FA-Camo-prog6  FA-Camo-prog4

FLAP your arms!

The Fiery League of Arms Partnership (FLAP) is finally coming together! Coming soon (April/May) to…

Fiery Arm Production

Fiery Arm Props

Dissection of a Drawing


1) Create drawing called Defunct Artifact #5 using ink on paper.

2) Leave on edge of desk, near walkway and microwave.

3) Studiomate will accidentally spill coffee on drawing.

4) Take drawing home and tack on the wall above the toilet and next to shower for a few months. Wait for the drawing to get messed up even more (2 small boys frolicking in bathroom helps).

5) Bring drawing back to studio and trace it.

6) Transfer trace image to same size/type paper as original drawing.

7) Cut out trace image and take the pieces surrounding image (like jigsaw puzzle pieces) and carefully glue them onto original messed up drawing around contours of image (the first photo with knife demonstrates the results of this step).


8) Take knife and cut out parts of image that were smeared by coffee/bathroom frolicking. At this point all coffee stains and smear marks should be gone and you are left with a collage-drawing with holes in it (click on any image to see full size).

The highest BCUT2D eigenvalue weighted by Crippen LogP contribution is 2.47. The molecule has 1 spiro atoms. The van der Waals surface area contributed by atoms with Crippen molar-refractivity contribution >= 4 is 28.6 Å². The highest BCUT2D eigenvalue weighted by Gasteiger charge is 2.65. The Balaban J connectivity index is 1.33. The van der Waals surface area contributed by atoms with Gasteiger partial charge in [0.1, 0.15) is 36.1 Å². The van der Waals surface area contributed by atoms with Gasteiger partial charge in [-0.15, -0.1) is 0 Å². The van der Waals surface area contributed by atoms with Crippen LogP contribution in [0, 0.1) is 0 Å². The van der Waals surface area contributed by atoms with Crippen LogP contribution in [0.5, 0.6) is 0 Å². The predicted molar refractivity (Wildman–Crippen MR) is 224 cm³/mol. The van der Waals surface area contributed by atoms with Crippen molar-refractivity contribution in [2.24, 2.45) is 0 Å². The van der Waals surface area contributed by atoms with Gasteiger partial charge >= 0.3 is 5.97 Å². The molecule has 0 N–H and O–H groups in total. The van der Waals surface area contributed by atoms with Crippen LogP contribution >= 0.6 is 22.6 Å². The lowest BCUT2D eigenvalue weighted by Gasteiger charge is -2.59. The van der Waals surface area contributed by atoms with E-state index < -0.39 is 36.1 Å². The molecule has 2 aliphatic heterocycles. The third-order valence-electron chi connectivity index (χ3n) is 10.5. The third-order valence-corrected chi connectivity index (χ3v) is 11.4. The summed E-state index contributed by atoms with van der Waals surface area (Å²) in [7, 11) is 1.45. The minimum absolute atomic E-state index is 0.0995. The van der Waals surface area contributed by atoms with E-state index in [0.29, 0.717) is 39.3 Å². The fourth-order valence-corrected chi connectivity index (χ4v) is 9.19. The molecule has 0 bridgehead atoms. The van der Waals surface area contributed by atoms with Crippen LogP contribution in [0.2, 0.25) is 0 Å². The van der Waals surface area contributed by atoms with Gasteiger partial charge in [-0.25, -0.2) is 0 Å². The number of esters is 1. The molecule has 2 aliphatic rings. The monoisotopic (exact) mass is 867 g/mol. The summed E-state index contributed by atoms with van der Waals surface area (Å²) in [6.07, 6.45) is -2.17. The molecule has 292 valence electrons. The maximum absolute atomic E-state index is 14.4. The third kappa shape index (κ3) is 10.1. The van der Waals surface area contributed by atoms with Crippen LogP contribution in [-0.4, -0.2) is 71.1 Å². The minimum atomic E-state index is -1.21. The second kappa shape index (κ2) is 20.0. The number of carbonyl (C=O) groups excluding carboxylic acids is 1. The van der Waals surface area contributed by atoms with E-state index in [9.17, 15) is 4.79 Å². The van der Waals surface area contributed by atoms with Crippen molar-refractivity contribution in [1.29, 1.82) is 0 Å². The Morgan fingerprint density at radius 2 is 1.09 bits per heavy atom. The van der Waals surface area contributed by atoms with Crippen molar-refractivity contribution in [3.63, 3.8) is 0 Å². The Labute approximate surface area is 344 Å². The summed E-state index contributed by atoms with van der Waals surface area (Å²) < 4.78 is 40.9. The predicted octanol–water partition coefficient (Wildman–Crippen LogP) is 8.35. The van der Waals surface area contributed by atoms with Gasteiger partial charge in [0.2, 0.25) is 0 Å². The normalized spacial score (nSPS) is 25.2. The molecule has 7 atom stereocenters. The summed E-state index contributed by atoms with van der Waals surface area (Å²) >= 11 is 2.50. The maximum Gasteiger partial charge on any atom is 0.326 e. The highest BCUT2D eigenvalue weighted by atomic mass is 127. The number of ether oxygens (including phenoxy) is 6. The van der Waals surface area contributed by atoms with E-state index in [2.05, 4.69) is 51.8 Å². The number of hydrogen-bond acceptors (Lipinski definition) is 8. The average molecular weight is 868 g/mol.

Defunct-Dissection  Defunct-Dissection4

9) Take pictures with iPhone app called TurboScan and post to blawg with a list of steps taken thus far.

10) Write in blawg that you will update later with next steps for finishing drawing.

Update #1:


11) Stain sheet of blank paper a royal blue, then cut and paste behind holes.

Update #2:


12) Stain sheet of blank paper a light, baby blue and trace on original image using tracing paper from step #6.

13) Just like step #7, cut out trace image on baby blue paper and take the pieces surrounding image and glue them onto original messed up drawing around contours of central image.

14) Shape edges of paper to fit contours of glued pieces and glue small pieces of baby blue paper onto baby blue areas where the color was damaged from gluing in last step.

15) Cut out a few last spots and put royal blue underneath. Put layers of matte medium on back to seal pieces.

16) Write title and sign on back. Pin up on wall and observe. Done.